South Africa

South Africa

Op-Ed: Amcu supports the need to move rapidly to a low carbon economy

Op-Ed: Amcu supports the need to move rapidly to a low carbon economy
File photo of AMCU's Joseph Mathunjwa by Greg Nicolson. Photo of Joseph Mathunjwa by Greg Nicolson.

Amcu calls for an urgent summit to involve labour, Eskom and government to agree the concrete terms of the transition from both coal-fired power and privatised renewable energy. By JOSEPH MATHUNJWA.

Most Association of Mineworkers and Construction Union (Amcu) members work in the fossil fuel sectors – mining and construction. They do this work not by choice but because capital, with the support of the colonial regime and then the apartheid state, dispossessed them of their own sustainable livelihoods in the countryside.

Risking death every day by going underground or working under precarious conditions in the mining and construction sectors does not constitute decent work. And in most cases our members don’t even receive a living wage for the dangerous work that extracts wealth for the mining houses. They endure these conditions because they are compelled to if they are to give their children and families a different future.

Our members do not often have the luxury of being able to engage with the big issues affecting humankind at the beginning of the 21st century.

Understanding the workings of the mining sector, the Labour Relations Act is challenging enough for our members. For most of them, just surviving each day is a struggle that denies them the choice of engaging in issues of climate change and the ecological crisis caused by mining and the fossil fuel industry.

Yet, as the current drought in the Western Cape and other parts of the country show, as well as the droughts we have recently experienced in the northern regions of the country, climate change is real and is having a devastating effect.

It is poor and working-class people – because they have been disposed of their wealth, live in informal settlements or townships with no or poor services, inadequate housing, dysfunctional health services – who are made to bear the brunt of the climate and broader ecological crisis.

In eMalahleni, for example, it is our members who have to use water polluted by heavy metals and acid mine drainage, breathe in air that the authorities, including Eskom, know does not meet even South Africa’s very low clean air obligations, with consequential damage to their health, including death, plant their vegetable gardens in soil that’s badly polluted, walk to work on land under which fires from abandoned mines cause sinkholes and endanger our members’ safety. The middle classes can escape some if not most of these dangers because they have money.

Just as capital robs our members of the value they create through their work in order to maximise profit and to accumulate vast amounts of wealth, the same capital expropriates nature and destroys the environment needed to sustain the life of workers and the poor.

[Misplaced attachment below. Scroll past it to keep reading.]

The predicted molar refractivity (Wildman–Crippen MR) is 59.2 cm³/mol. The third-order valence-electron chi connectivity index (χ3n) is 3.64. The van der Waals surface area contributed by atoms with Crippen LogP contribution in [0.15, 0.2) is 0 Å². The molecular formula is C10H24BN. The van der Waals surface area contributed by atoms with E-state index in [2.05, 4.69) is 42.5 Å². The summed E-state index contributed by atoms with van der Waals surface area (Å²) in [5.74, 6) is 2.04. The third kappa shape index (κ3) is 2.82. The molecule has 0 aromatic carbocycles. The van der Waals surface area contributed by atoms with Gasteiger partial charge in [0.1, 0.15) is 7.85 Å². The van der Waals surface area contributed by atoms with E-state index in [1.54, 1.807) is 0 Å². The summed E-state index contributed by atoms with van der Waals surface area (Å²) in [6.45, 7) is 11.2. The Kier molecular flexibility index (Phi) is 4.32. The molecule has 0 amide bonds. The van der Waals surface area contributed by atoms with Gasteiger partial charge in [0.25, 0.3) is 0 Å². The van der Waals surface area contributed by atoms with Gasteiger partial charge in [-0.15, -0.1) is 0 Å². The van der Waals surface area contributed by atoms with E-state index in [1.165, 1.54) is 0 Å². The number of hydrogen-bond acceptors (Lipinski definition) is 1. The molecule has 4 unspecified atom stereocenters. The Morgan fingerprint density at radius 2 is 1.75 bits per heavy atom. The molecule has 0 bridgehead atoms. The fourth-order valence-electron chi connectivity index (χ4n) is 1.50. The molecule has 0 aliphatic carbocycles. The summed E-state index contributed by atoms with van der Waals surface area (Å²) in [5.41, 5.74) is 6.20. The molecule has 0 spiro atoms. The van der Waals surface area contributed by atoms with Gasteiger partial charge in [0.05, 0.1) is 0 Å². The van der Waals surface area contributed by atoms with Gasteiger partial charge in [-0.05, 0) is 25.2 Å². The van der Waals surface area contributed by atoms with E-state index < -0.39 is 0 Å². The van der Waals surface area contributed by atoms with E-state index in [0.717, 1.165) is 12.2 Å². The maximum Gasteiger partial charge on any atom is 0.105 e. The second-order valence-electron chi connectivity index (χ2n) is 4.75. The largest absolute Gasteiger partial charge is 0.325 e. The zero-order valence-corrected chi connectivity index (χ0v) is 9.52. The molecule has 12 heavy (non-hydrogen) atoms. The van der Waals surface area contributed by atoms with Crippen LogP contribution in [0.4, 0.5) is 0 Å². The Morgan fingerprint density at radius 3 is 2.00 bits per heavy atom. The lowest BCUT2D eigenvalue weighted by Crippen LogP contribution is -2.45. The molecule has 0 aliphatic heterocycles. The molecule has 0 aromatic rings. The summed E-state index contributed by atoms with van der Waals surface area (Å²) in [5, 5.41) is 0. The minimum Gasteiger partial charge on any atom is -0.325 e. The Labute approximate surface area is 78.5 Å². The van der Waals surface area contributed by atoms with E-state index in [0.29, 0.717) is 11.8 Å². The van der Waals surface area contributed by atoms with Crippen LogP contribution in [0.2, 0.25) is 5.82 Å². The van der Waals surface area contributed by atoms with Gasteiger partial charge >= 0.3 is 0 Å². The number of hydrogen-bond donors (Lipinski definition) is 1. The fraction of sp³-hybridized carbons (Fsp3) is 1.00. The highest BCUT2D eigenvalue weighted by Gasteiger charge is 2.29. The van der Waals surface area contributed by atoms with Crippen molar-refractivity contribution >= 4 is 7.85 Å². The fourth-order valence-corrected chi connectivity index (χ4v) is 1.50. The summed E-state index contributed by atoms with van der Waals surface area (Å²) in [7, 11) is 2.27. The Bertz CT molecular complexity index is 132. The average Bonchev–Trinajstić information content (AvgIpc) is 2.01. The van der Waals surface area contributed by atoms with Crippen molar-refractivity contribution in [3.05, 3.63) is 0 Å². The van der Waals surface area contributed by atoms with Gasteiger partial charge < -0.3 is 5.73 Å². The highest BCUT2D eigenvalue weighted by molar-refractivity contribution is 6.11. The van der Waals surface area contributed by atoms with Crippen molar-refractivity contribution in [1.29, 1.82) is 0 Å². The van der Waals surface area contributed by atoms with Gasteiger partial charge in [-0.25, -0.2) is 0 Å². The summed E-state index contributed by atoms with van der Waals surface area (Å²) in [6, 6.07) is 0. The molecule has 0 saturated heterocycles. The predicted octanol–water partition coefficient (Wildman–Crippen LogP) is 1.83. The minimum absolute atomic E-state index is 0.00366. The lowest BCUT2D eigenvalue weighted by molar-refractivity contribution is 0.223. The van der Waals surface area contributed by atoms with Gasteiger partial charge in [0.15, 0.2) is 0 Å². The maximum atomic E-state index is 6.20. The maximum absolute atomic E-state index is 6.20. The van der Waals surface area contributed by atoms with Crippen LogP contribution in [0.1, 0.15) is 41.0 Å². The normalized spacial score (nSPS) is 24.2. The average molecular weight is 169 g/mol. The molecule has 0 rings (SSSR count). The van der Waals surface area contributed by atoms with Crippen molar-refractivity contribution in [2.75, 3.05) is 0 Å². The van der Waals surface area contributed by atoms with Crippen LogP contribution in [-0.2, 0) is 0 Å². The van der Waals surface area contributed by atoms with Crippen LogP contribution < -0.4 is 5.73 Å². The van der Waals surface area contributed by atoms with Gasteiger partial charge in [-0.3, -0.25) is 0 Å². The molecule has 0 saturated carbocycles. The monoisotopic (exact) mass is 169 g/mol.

We do not want to be in this catastrophic dilemma of having to choose between jobs or life.

Amcu supports the need to move as rapidly as possible to a low carbon economy.

We know as well as most that we must decarbonise the energy sector and produce electricity from wind and solar.

We know we must shift from coal-fired power plants, which are currently responsible for 45% of our country’s very high level of greenhouse gas emissions.

We agree with several other trade unions that have expressed concern with government’s policy towards addressing climate change through its privatised renewable energy programme.

If we leave it to the market, we will not get to the roots of the climate and environmental crisis and workers will be discarded in the existing mining and energy sectors. We only have to look at the dormitory towns, where mining once was profitable, to see our future.

Amcu demands therefore that government ensures a just transition to a wage-led low carbon economy, where renewable energy both becomes the main energy source and the basis for affordable electricity for all. We demand an end to the privatised renewable energy programme known as the REI4P (Renewable Energy Independent Power Producers Procurement Programme) to be replaced by a state-driven and socially owned renewable energy sector.

Renewable energy should not be used as another vehicle for exporting jobs to foreign countries that will only benefit the few connected ones. It should further not be used as the second chapter of so-called State Capture. Instead, it should be an opportunity for radical economic transformation.

To this end, we call for an urgent summit to involve labour, Eskom and government to agree the concrete terms of the transition from both coal-fired power and privatised renewable energy. We call of the departments of Trade and Industry and Economic Development to formulate an industrialisation plan, which ensures that we produce the renewable energy inputs in South Africa and through labour-intensive methods of production. We agree with civil society that this approach offers the possibility of creating many millions of climate jobs – that is, decent jobs that help reduce our emissions of greenhouse gases.

We refuse to be made to act like ostriches. There is a climate and ecological crisis. We have a horrific jobs crisis. We need solutions to both. But we need a just transition where no worker loses his or her job without either being skilled and transferred to another industry or is compensated for the rest of their working life. As workers we will not bear the brunt of a crisis we had nothing to do with, except by virtue of the exploitation of our labour. DM

Photo of Joseph Mathunjwa by Greg Nicolson.

Joseph Mathunjwa is the President of the Association of Mineworkers and Construction Union (Amcu).


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